Binoculars Basics - What to Look For When Buying
By Elizabeth Hart
Not all binoculars are created equal. Different features are important for varying activities: traveling, hunting, birdwatching, etc. For instance, travel binoculars need to be light and compact and magnification needs to allow for handheld use without a stabilizer. For hunting and fishing a "bright" lens is needed - one with a large objective lens.
Porro Prism vs Roof Prism
One thing to consider when choosing a binocular is the design. There are two styles of binoculars: Porro prism and Roof prism. The large difference between these two is size and transmittancy. The roof binocular is more compact, with a classic "H" design while the porro prism is more bulky. While the porro prism binocular is generally less expensive, the roof prism design has become more popular due to the higher light tranmittancy.
Important binocular nomenclature:
Lens Coating - Air-to-glass prism surfaces often have an anti-reflection coating that assists the light transmission. Multiple layers of coating are approximately 1 magnitude more effective than a single layer.
Collimation - The optical and mechanical alignment of the binoculars. Note: Cheap binoculars are sometimes shipped from the manufacturer out of collimation. If a pair of binoculars is out of collimation, after prolonged use it may feel as though your eyes are being sucked out of their sockets. High end binoculars are usually collimated with laser instruments before leaving the manufacturer - increasing the retail price.
Magnification/Power - The power is how many times closer the object you are looking at will appear through the binoculars. Common magnifications are 6x, 7x, 8x, 9x, and 10x. The higher the magnification, the more steady you must hold the binoculars.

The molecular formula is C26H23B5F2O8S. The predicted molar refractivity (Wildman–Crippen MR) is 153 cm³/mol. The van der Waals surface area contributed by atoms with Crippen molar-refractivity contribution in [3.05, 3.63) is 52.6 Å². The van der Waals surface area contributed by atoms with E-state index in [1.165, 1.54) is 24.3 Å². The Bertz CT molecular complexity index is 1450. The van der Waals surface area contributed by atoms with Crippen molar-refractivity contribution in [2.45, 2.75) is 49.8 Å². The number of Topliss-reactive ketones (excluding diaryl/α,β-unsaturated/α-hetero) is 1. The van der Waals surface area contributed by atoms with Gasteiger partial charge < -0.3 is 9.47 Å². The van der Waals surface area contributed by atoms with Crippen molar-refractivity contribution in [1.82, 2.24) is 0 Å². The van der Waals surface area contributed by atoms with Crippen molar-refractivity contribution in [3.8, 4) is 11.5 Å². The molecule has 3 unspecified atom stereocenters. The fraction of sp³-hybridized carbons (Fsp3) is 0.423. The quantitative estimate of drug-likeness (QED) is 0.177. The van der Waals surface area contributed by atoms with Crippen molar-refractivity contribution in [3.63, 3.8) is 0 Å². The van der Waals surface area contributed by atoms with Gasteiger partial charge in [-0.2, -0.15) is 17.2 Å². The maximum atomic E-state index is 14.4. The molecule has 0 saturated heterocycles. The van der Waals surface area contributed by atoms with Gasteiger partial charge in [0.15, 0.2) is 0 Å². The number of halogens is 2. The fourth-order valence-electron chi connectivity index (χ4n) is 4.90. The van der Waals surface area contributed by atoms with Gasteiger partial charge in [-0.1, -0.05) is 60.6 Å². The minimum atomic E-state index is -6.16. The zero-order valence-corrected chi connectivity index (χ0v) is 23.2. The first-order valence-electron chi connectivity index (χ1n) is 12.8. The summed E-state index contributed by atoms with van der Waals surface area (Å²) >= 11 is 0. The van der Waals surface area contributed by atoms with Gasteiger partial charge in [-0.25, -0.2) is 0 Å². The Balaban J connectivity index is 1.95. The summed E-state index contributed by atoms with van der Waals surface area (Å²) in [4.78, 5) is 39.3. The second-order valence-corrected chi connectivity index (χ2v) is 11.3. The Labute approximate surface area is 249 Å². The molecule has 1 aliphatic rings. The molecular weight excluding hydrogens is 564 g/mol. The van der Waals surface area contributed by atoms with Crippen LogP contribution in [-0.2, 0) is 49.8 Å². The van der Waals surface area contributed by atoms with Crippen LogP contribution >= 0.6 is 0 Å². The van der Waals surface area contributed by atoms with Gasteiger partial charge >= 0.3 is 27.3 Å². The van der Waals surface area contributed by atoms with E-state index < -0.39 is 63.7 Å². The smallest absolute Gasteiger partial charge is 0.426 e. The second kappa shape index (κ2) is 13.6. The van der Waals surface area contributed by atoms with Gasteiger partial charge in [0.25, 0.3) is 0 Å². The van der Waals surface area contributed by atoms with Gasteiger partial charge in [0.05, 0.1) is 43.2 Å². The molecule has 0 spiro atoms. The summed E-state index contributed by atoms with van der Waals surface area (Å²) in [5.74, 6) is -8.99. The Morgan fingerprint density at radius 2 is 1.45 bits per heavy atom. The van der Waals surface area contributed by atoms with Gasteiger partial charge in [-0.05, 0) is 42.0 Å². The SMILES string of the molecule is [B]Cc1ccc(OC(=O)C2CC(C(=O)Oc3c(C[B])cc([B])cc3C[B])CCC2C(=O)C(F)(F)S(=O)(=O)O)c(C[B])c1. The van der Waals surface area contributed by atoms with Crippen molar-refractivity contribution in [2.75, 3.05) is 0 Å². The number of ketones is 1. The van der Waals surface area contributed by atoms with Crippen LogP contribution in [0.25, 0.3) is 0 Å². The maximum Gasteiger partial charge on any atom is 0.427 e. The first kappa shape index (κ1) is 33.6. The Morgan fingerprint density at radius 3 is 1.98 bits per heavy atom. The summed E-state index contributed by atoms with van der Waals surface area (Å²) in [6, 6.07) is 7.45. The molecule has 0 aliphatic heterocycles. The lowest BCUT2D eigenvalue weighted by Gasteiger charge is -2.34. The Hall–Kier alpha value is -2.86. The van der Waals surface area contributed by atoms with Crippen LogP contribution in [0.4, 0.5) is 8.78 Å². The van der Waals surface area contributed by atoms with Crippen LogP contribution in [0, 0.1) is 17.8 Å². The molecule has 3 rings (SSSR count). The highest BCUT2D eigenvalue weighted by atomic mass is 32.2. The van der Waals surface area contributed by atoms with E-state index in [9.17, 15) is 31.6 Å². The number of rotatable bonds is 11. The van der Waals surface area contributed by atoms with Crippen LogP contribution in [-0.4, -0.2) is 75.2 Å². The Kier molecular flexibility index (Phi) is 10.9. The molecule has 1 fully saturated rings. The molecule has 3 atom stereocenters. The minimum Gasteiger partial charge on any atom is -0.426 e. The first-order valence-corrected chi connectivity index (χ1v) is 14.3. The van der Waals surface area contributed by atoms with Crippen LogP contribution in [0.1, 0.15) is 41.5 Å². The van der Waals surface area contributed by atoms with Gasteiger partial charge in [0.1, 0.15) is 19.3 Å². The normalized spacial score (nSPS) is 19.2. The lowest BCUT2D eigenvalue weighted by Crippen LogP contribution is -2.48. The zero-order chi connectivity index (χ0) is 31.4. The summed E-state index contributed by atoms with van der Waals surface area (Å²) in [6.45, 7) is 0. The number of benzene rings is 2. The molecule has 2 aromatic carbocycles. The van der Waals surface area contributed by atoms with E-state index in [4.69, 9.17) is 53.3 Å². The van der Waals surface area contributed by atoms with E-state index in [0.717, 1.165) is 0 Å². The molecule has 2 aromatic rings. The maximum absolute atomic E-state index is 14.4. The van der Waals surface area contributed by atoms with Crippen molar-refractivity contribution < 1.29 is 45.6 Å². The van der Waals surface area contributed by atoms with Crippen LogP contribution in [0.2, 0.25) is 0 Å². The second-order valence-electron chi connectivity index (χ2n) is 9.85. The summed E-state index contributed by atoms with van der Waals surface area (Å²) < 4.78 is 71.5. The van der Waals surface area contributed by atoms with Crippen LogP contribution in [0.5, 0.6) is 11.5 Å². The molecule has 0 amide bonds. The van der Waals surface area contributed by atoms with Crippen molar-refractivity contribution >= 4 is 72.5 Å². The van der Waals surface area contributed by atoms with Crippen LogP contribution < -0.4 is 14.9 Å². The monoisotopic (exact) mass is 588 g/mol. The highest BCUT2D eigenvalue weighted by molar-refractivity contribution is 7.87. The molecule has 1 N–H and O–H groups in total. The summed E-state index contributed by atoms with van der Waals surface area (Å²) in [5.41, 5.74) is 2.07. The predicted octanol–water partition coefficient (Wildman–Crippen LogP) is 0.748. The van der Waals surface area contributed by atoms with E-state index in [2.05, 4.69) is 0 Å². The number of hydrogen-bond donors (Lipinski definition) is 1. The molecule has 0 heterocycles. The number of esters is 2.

Objective Lens - The lens that allows light to enter the binocular.
Field of View (FOV) - As it sounds, FOV is the area seen through the binoculars and is measured in degrees or 'feet at 1,000 yards'. This number is important to look at when using to observe moving targets - whether animals in nature or at sporting events.
Binoculars are often decribed by a pair of numbers, such as 8 x 36. The first number is the magnification and the second number is the diameter (in millimeters) of the objective lens. In this example the power is 8x and the diameter of the objective lens is 36 mm.
The size of the objective lens is important because the larger the lens, the more light is allowed in. Therefore, in dim lighting a larger objective lens will work better. Also, the larger the objective lens, the longer the binocular tube has to be to allow the image to focus.
When looking to buy binoculars, you must balance the power with the size of the objective lens. As mentioned above, binoculars to be used for travel may not be the best to use for hunting.
A Quick Guide: